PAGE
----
The outbreak of zikafeber
Zika virus can lie behind brain damage in thousands of babies
Zika virus, which is spread by mosquitoes in tropical and subtropical areas, is suspected of being behind a sharp increase in the number of newborns with severe brain damage in Brazil. Now fear Latin American authorities an epidemic and pregnant women are encouraged to be extra careful so they do not become mosquito-bitten
Ongoing outbreak of zikafeber
Chile (Easter Island), Brazil, Colombia, Suriname, Guatemala, El Salvador, Mexico, Paraguay, Honduras, Venezuela, Panama, French Guiana, Martinique, Puerto Rico, Barbados, Ecuador, Guyana, Haiti, Saint Martin, Bolivia, Guadeloupe, the Dominican Republic and the US Virgin Islands.
When Brazil last year was hit by an outbreak of zikafeber there were no eyebrows raised. The symptoms are described as rather mild, flu, with fever and muscle and joint pain. The disease is best treated by having the patient is resting up and goes over within a week.
But during the last quarter of 2015 reported a proliferation in the number of Brazilian children born with microcephaly, a fetus where the child’s brain does not develop properly. In several cases the deformity was so severe that the child died, in most other cases it leads instead to a lifelong developmental disability.
Zika virus linked to microcephaly
Brazilian health authorities suspect a connection between the outbreak of zikafeber and the sharp increase in mikrocefalifall. Of 4180 suspected cases, 270 confirmed microcephaly, while 462 written off. Still, the 3448 suspected affected infants under investigation, cases reported from 22 October last year until 23 January of this year.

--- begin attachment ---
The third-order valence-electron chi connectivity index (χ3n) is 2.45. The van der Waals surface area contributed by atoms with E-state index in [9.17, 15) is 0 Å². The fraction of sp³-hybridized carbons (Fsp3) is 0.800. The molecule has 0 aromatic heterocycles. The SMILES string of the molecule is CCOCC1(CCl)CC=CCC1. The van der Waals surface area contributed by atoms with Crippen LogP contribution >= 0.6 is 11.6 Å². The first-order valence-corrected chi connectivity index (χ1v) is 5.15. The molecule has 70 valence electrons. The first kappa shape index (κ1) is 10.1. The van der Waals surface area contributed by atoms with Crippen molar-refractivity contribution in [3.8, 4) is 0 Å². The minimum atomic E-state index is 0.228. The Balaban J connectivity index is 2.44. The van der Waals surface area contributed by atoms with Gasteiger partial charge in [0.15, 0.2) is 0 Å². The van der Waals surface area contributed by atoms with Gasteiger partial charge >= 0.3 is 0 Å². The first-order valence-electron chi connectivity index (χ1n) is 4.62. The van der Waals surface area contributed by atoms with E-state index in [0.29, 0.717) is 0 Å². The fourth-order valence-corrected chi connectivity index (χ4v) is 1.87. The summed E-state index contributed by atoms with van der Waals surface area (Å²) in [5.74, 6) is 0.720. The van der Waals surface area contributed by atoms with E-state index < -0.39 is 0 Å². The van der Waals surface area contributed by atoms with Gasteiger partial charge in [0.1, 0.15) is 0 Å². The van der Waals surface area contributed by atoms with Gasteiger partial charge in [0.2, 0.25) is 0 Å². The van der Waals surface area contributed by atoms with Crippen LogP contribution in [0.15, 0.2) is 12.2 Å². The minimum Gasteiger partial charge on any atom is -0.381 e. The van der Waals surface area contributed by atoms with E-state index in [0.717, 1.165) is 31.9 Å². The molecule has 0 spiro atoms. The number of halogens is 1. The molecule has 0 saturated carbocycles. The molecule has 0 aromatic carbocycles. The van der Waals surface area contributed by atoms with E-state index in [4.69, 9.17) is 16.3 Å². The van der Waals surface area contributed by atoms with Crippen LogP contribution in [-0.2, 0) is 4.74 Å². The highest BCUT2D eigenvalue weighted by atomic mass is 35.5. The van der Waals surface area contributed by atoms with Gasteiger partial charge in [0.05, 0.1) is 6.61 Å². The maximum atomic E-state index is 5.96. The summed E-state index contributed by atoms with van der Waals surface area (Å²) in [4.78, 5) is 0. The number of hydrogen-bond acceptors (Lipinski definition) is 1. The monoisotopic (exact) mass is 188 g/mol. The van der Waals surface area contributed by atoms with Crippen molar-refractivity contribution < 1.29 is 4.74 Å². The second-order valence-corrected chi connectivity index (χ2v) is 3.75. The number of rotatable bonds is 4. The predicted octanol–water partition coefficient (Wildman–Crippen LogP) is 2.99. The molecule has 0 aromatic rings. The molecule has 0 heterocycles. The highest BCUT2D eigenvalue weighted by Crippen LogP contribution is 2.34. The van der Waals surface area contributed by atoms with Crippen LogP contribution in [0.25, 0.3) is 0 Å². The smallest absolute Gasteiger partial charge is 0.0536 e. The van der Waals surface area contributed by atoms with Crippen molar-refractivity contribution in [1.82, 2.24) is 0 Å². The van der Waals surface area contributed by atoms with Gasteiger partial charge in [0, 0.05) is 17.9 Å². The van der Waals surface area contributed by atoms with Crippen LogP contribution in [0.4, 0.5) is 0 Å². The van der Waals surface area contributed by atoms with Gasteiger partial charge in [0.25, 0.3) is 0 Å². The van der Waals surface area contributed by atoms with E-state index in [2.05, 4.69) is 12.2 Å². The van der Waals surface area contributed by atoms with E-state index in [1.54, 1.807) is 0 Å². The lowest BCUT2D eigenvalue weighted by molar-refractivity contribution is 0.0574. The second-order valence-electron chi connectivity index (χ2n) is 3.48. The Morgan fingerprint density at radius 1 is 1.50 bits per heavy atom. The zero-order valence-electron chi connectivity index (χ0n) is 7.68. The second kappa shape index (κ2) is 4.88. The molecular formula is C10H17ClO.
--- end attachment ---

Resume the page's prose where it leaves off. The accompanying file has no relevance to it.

Because of suspicions about the link between zikafeber and microcephaly implements Brazil right now extensive efforts to stop the spread of the disease. Among other things, makes it difficult for mosquitoes to disseminated by verify or clean up places where it can accumulate stagnant water.
Zikaviruset spread by mosquitoes Aedes aegypti, an art of mosquitoes originally from Africa but which is now available in all American countries except Chile (mainland) and Canada as well as in tropical and subtropical areas of Pakistan and India to Indonesia and Melanesia. Even in the Southeast the United States and the northeastern part of Australia are the dreaded mosquito besides zikafeber also spreads including yellow fever and deguefeber.
WHO: More research needed
The World Health Organization writes on its website that more research is needed before it is safely possible to determine that there is a link between zikafeber and microcephaly. WHO also urges pregnant women and women trying to become pregnant to take extra caution and to seek medical attention if they suspect they are suffering from zikafeber.
Zikaviruset do not transmitted through normal contact with infected people, but there are suspicions that it may be transmitted sexually. US authorities advise pregnant women not to travel to Brazil or any other country with ongoing outbreaks of zikafeber. Government officials in El Salvador, Colombia and Brazil have even gone so far as to encourage women planning a baby to wait until the worst crisis is over.
Yesterday morning reported the Aarhus University Hospital in Denmark that a Danish tourist infected by zikaviruset during a trip to South and Central America. The patient treated in the hospital for the disease and the condition was reported yesterday to be good. The hospital stresses that there is no risk to the patient spread the infection because the disease-carrying mosquito is not available in Denmark.
Travelers are advised to take precautions to avoid becoming mosquito-bitten.